Public Sphere & Publishing
Although no mainstream yet, the market for printing is rapidly evolving both south and north of the Alps. More and more writings are printed, and books published. Mainz, for instance, sees the launch of the first printed book on herbs in German under the title »Gart der Gesundheit« (an antiquated expression which loosely translates to »garden of health«). Already, Frankfurt am Main has been identified as a suitable meeting spot after the first »Frankfurt Book Fair« has taken place the year before (the tradition of the current Messegesellschaft, however, does not go back as far; it was founded in 1907 and today’s Book Fair takes place since 1949).
Leon Battista Alberti is writing a lot. In 1485, he finally has »De re aedificatoria« printed and published, a treatise on architectural theory in ten books that he had finished some time ago. In the spirit of the Renaissance, it features ample reference to antiquity, in particular to Vitruvius’s »De architectura«. Alberti is highly regarded as an architect. Among his achievements is the completion of the famous façade of Florence’s Santa Maria Novella in 1470. What he, or anybody, cannot yet know is that this façade is about to become an important source of inspiration for many fellow architects, most notably in the Baroque era. Likewise, his printed work remains a standard source not only for architects until well into the 18th century.
Economy & Trade
Jakob Fugger is generally regarded as a pioneer of capitalism and a rather successful one, too: According to today’s projections, his assets were equivalent to more than 350 billion euros. In other words: To this day, no one has become richer than Jakob Fugger, not even powerful dynasties such as the Medici and other Italian merchant families, to whose predominance Fugger, based in pretty, buzzing Augsburg, represents a heavy counterweight. Pursuing a holistic approach, he complements his wide-ranging network of business partners, rulers and church leaders with generous philanthropic activities such as setting up the Fuggerei, an early – some say the first ever – model of a social housing project.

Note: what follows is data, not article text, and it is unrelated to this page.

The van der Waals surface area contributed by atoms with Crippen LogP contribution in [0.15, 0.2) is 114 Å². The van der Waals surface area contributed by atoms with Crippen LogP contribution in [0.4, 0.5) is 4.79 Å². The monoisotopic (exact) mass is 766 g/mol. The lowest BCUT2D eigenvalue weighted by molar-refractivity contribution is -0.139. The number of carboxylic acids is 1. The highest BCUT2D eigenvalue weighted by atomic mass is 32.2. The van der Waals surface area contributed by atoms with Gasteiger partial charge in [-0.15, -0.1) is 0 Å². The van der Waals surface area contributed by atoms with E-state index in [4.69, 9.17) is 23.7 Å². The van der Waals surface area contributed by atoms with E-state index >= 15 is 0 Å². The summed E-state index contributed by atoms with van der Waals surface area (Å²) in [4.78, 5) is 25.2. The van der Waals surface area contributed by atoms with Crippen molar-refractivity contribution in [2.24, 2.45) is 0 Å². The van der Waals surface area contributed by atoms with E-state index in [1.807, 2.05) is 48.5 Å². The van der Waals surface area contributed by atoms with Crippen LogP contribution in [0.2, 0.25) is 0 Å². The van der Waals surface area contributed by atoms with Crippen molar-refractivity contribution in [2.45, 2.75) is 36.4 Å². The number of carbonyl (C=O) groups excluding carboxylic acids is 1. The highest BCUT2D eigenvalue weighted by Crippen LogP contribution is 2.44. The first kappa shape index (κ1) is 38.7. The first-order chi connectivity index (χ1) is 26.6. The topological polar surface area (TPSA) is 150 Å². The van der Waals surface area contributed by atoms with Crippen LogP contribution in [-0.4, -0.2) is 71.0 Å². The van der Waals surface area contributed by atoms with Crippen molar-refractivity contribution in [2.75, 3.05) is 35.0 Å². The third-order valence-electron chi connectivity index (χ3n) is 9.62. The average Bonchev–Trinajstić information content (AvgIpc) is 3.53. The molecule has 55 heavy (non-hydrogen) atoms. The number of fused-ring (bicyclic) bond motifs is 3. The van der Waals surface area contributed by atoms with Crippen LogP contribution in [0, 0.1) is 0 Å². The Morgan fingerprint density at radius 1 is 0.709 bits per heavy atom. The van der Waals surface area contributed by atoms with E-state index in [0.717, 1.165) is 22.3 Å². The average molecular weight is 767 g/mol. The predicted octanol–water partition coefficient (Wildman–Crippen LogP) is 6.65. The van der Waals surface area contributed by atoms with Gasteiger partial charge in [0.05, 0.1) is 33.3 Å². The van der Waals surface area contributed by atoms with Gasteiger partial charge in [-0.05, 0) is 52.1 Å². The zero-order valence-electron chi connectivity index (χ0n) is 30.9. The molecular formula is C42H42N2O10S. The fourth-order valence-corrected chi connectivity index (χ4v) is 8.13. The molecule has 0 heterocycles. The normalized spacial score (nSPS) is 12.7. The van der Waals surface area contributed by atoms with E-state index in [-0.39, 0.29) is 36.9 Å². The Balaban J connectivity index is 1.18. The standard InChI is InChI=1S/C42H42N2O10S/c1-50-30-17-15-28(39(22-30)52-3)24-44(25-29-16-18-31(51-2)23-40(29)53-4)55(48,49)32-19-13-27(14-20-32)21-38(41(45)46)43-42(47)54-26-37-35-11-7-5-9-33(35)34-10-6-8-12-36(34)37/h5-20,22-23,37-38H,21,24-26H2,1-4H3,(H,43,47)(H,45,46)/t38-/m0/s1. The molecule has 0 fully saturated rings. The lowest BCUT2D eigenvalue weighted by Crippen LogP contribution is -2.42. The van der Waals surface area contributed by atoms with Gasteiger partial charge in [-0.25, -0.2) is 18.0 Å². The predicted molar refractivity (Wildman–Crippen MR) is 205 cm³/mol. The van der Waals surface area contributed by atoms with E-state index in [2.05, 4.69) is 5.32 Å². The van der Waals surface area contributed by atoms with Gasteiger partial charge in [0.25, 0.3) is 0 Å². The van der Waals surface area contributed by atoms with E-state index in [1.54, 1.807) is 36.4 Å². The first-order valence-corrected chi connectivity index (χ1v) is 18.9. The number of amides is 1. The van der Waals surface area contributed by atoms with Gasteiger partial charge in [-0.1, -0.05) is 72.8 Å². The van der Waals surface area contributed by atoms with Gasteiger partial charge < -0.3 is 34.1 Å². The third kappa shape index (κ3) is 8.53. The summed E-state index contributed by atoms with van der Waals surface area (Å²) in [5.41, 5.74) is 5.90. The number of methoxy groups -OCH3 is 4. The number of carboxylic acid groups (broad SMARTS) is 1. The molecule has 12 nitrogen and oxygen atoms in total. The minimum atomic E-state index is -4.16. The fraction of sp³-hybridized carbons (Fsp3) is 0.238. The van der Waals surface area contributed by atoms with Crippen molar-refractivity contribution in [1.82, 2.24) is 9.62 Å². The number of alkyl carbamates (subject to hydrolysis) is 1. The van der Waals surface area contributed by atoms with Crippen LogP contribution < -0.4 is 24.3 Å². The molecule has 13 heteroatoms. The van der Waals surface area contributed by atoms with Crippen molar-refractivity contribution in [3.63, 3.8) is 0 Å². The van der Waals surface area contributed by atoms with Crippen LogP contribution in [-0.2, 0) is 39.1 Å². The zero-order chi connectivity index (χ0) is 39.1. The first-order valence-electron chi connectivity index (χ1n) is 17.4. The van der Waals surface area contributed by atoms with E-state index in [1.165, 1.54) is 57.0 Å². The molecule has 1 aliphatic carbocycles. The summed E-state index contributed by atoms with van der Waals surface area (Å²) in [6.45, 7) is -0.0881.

History & Politics II
In autumn, Venice is mourning the death of Giovanni Mocenigo, the 72nd Doge of La Serenissima. His reign does not fall in a particularly happy period: In 1483, a fire in the Doge’s Palace had forced him to move temporarily. The plague keeps flickering (it is also the cause of his death), while the Pope, taking disciplinary measures after a Venetian attempt to seize Ferrara, had banished him provisionally from the Church. Unlike the plague though, this conflict, involving also Florence, Naples and Milan, can be solved through a peace agreement concluded in the year before his death.
History & Politics III
Meanwhile, in Spain, the Reconquista is in its final phase. The Christians celebrate another victory when they manage to take over Setenil, but it will be another seven years until the final triumph, symbolised by the reconquest of Granada. Considering the historical context of the entire undertaking, however, which began in the 8th century, this seems like the blink of an eye which, of course, it really wasn’t for those involved on either side.
Simultaneously, the search for a sea route to India is in full swing. While numerous explorers, many of them from Spain or Portugal, are setting sail or are about to, in the town of Medellín in southwest Spain, Hérnan Cortés is just being born. No one can know yet that his future career will be leading him to America, because Columbus has not yet rediscovered the continent. Fast forward several decades, and Cortés and his troops are raiding the Aztec Empire and its capital Tenochtitlan – on whose ruins, again much later, Mexico City will be built.